Zolaism (n.) The literary theories and practices of the French novelist Emile Zola (1840-1902); naturalism, esp. in a derogatory sense.
Onanism (n.) Self-pollution; masturbation.
Orangeman (n.) One of a secret society, organized in the north of Ireland in 1795, the professed objects of which are the defense of the regning sovereign of Great Britain, the support of the Protestant religion, the maintenance of the laws of the kingdom, etc.; -- so called in honor of William, Prince of Orange, who became William III. of England.
Organum (n.) An organ or instrument; hence, a method by which philosophical or scientific investigation may be conducted; -- a term adopted from the Aristotelian writers by Lord Bacon, as the title ("Novum Organon") of part of his treatise on philosophical method.
Otozoum (n.) An extinct genus of huge vertebrates, probably dinosaurs, known only from four-toed tracks in Triassic sandstones.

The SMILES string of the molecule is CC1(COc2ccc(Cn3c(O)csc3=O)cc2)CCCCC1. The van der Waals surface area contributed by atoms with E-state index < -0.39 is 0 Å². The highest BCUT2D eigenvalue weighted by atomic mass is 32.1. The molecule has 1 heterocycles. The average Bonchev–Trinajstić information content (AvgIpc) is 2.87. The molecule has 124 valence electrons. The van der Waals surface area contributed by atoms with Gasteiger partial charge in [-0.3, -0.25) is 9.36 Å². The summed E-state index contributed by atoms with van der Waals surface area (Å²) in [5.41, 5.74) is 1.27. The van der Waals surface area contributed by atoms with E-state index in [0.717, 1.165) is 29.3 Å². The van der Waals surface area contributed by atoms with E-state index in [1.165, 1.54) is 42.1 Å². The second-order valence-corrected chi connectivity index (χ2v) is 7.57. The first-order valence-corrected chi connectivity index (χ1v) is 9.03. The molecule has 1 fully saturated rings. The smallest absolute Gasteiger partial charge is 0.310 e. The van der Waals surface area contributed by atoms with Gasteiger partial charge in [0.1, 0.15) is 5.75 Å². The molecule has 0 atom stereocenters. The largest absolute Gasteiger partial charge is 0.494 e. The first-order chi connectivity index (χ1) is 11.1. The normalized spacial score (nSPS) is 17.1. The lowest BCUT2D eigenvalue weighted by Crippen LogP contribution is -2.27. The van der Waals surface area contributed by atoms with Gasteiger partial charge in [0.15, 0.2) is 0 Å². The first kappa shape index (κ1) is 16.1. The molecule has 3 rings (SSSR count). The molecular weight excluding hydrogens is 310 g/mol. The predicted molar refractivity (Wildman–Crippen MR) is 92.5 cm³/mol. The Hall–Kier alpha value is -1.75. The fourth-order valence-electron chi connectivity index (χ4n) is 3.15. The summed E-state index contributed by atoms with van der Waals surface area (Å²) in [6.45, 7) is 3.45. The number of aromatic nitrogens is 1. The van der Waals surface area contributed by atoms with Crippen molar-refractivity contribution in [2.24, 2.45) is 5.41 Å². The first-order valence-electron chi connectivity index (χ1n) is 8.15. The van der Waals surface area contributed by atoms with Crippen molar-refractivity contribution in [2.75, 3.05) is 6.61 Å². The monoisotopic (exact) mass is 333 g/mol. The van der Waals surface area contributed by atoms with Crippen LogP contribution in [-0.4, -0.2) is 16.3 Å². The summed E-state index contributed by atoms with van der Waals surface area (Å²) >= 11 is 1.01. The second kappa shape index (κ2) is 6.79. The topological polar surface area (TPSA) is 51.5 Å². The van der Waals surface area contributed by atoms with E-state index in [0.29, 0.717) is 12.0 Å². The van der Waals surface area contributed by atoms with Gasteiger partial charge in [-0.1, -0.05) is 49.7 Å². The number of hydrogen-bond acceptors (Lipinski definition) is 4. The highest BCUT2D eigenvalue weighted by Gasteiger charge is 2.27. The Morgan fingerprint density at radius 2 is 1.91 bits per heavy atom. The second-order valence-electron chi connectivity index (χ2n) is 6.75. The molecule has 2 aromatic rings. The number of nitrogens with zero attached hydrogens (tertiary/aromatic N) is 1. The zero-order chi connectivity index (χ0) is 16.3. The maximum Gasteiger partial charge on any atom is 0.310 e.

Ovalbumen (n.) The albumin from white of eggs; egg albumin; -- in distinction from serum albumin. See Albumin.
Oviform (a.) Having the form or figure of an egg; egg-shaped; as, an oviform leaf.
Parethmoid (a.) Near or beside the ethmoid bone or cartilage; -- applied especially to a pair of bones in the nasal region of some fishes, and to the ethmoturbinals in some higher animals.
Paronymous (a.) Having the same derivation; allied radically; conjugate; -- said of certain words, as man, mankind, manhood, etc.
Paronymous (a.) Having a similar sound, but different orthography and different meaning; -- said of certain words, as al/ and awl; hair and hare, etc.